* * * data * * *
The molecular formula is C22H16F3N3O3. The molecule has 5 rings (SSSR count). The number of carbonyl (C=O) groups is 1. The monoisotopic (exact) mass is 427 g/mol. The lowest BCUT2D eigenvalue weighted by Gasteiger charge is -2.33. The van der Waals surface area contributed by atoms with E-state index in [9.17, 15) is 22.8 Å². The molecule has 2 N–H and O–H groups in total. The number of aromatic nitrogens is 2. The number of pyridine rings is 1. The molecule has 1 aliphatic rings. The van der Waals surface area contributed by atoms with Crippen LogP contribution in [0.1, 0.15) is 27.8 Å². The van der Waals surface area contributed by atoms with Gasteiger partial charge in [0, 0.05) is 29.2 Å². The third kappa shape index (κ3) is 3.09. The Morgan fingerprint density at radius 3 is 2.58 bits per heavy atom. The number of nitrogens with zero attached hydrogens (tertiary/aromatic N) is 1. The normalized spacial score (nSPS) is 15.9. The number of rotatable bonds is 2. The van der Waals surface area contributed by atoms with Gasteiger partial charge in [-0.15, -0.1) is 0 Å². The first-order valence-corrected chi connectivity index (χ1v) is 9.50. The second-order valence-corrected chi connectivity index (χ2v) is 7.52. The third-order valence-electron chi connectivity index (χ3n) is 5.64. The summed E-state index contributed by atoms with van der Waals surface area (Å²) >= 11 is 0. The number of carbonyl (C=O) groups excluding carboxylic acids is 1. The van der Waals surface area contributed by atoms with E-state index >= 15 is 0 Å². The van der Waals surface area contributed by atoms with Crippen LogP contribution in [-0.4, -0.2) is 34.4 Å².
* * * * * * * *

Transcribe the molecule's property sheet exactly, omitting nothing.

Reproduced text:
The molecular formula is C22H16F3N3O3. The molecule has 5 rings (SSSR count). The number of carbonyl (C=O) groups is 1. The monoisotopic (exact) mass is 427 g/mol. The lowest BCUT2D eigenvalue weighted by Gasteiger charge is -2.33. The van der Waals surface area contributed by atoms with E-state index in [9.17, 15) is 22.8 Å². The molecule has 2 N–H and O–H groups in total. The number of aromatic nitrogens is 2. The number of pyridine rings is 1. The molecule has 1 aliphatic rings. The van der Waals surface area contributed by atoms with Crippen LogP contribution in [0.1, 0.15) is 27.8 Å². The van der Waals surface area contributed by atoms with Gasteiger partial charge in [0, 0.05) is 29.2 Å². The third kappa shape index (κ3) is 3.09. The Morgan fingerprint density at radius 3 is 2.58 bits per heavy atom. The number of nitrogens with zero attached hydrogens (tertiary/aromatic N) is 1. The normalized spacial score (nSPS) is 15.9. The number of rotatable bonds is 2. The van der Waals surface area contributed by atoms with Gasteiger partial charge in [-0.15, -0.1) is 0 Å². The first-order valence-corrected chi connectivity index (χ1v) is 9.50. The second-order valence-corrected chi connectivity index (χ2v) is 7.52. The third-order valence-electron chi connectivity index (χ3n) is 5.64. The summed E-state index contributed by atoms with van der Waals surface area (Å²) >= 11 is 0. The number of carbonyl (C=O) groups excluding carboxylic acids is 1. The van der Waals surface area contributed by atoms with E-state index >= 15 is 0 Å². The van der Waals surface area contributed by atoms with Crippen LogP contribution in [-0.4, -0.2) is 34.4 Å².